Maynoth, respectfully, I am sure there are other options available to you, but perhaps you're feeling a bit blue about this question, and not seeing the options.
Just for some background I've spent 5 years doing research on every career listed on BLS.GOV that has decent pay, and reasonable education requirements.
I've spoken with professionals, and asked lots of people.
I feel I've put more effort into answering this than anyone else would.
I have two options, I can chase wealth, or I can chase my dreams.
If I chase my dreams I'll be in extreme poverty, beyond what I find acceptable.
I appreciate the concern, disconnecting for life is not the goal or point.BuddhaSoup wrote: is a way to disconnect from your daily life, that may not be the healthiest path to take. I've always felt that meditation practice is an integral part of our life, not an escape from it. I hope that your practice helps you along the Bodhisattva Path, versus taking you away from it.
I feel lucky and fortunate to have been born here and not a third world country, but it's bittersweet. To watch us go to war and kill millions over lies, so our corporations and defense contractors can realize a profit. It's sort of like living a good life because you are a member of the mob. I want to live somewhere else where I don't have to feel like I am contributing to a war machine.BuddhaSoup wrote: As far as emigrating to another country, I sort of get that...I was born in the US, and live and work here (and feel myself lucky to do work in a chosen vocation), but in my next life I might wish to be born in Japan, or Ireland, or some other country with fewer gun deaths, less income and wealth disparity, less poverty in the face of extreme wealth at the other end of the spectrum, and as new Secretary of State John Kerry just alluded to a German audience: less stupidity. I'm lucky to have been born here...can you imagine having been born a Rohingyan Muslim in Burma, and now be setting out on a boat to face death at sea, because no country wants you, or your children?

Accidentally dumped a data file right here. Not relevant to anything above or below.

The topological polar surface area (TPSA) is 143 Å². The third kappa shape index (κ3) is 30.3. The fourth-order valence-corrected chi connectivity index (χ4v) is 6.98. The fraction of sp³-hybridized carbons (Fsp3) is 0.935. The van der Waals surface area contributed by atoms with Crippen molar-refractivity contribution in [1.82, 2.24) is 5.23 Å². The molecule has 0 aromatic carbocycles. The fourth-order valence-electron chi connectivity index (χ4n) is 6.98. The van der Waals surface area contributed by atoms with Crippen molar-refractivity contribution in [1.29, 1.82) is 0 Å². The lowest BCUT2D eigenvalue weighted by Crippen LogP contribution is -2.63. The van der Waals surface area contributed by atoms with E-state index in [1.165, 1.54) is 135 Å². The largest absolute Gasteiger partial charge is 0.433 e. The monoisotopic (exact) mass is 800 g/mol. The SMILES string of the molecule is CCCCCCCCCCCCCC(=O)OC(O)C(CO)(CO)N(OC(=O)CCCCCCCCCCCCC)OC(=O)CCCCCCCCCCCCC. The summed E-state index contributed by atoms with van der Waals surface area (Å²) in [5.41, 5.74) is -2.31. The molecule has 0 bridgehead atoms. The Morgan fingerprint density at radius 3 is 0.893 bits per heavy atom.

BuddhaSoup wrote: I any case, I feel you have myriad options that perhaps you're not seeing right now. Maybe talk with a vocational counselor, or a trusted teacher in your sangha, a therapist or life coach, or a combination of these, and see if there are options available to you that you're not picking up on. At 50, you have a lot of life in you, and these days, 50 is just a halfway point for many of this generation.
I've spoken to career counselors, and a life coach, there isn't any way to have my cake and eat it too. I can choose between a career or my dreams but not both.
I wish there were another way.
I just came asking for opinions if others were faced with such a choice.